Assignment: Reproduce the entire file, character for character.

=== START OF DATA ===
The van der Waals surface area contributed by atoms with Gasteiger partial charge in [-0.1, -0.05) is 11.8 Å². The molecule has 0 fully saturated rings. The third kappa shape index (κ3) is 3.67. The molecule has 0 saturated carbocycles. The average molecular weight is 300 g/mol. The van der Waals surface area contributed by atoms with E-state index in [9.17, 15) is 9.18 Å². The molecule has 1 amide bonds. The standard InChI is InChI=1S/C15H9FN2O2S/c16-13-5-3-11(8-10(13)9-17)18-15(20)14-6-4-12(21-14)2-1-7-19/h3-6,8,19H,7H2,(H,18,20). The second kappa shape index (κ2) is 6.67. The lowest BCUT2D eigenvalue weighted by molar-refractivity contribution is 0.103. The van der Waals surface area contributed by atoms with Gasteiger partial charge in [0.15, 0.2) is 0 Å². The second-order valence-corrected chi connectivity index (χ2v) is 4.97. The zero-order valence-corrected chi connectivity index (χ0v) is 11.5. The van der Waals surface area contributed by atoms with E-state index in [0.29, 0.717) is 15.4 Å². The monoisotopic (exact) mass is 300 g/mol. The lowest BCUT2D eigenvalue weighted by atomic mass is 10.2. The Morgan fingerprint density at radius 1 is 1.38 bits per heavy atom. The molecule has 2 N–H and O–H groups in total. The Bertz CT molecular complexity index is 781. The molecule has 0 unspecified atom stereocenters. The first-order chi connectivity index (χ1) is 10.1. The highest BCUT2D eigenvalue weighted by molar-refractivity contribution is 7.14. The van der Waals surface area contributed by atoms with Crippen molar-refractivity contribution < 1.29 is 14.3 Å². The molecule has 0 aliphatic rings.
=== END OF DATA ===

The van der Waals surface area contributed by atoms with Gasteiger partial charge in [-0.1, -0.05) is 11.8 Å². The molecule has 0 fully saturated rings. The third kappa shape index (κ3) is 3.67. The molecule has 0 saturated carbocycles. The average molecular weight is 300 g/mol. The van der Waals surface area contributed by atoms with E-state index in [9.17, 15) is 9.18 Å². The molecule has 1 amide bonds. The standard InChI is InChI=1S/C15H9FN2O2S/c16-13-5-3-11(8-10(13)9-17)18-15(20)14-6-4-12(21-14)2-1-7-19/h3-6,8,19H,7H2,(H,18,20). The second kappa shape index (κ2) is 6.67. The lowest BCUT2D eigenvalue weighted by molar-refractivity contribution is 0.103. The van der Waals surface area contributed by atoms with Gasteiger partial charge in [0.15, 0.2) is 0 Å². The second-order valence-corrected chi connectivity index (χ2v) is 4.97. The zero-order valence-corrected chi connectivity index (χ0v) is 11.5. The van der Waals surface area contributed by atoms with E-state index in [0.29, 0.717) is 15.4 Å². The monoisotopic (exact) mass is 300 g/mol. The lowest BCUT2D eigenvalue weighted by atomic mass is 10.2. The Morgan fingerprint density at radius 1 is 1.38 bits per heavy atom. The molecule has 2 N–H and O–H groups in total. The Bertz CT molecular complexity index is 781. The molecule has 0 unspecified atom stereocenters. The first-order chi connectivity index (χ1) is 10.1. The highest BCUT2D eigenvalue weighted by molar-refractivity contribution is 7.14. The van der Waals surface area contributed by atoms with Crippen molar-refractivity contribution < 1.29 is 14.3 Å². The molecule has 0 aliphatic rings.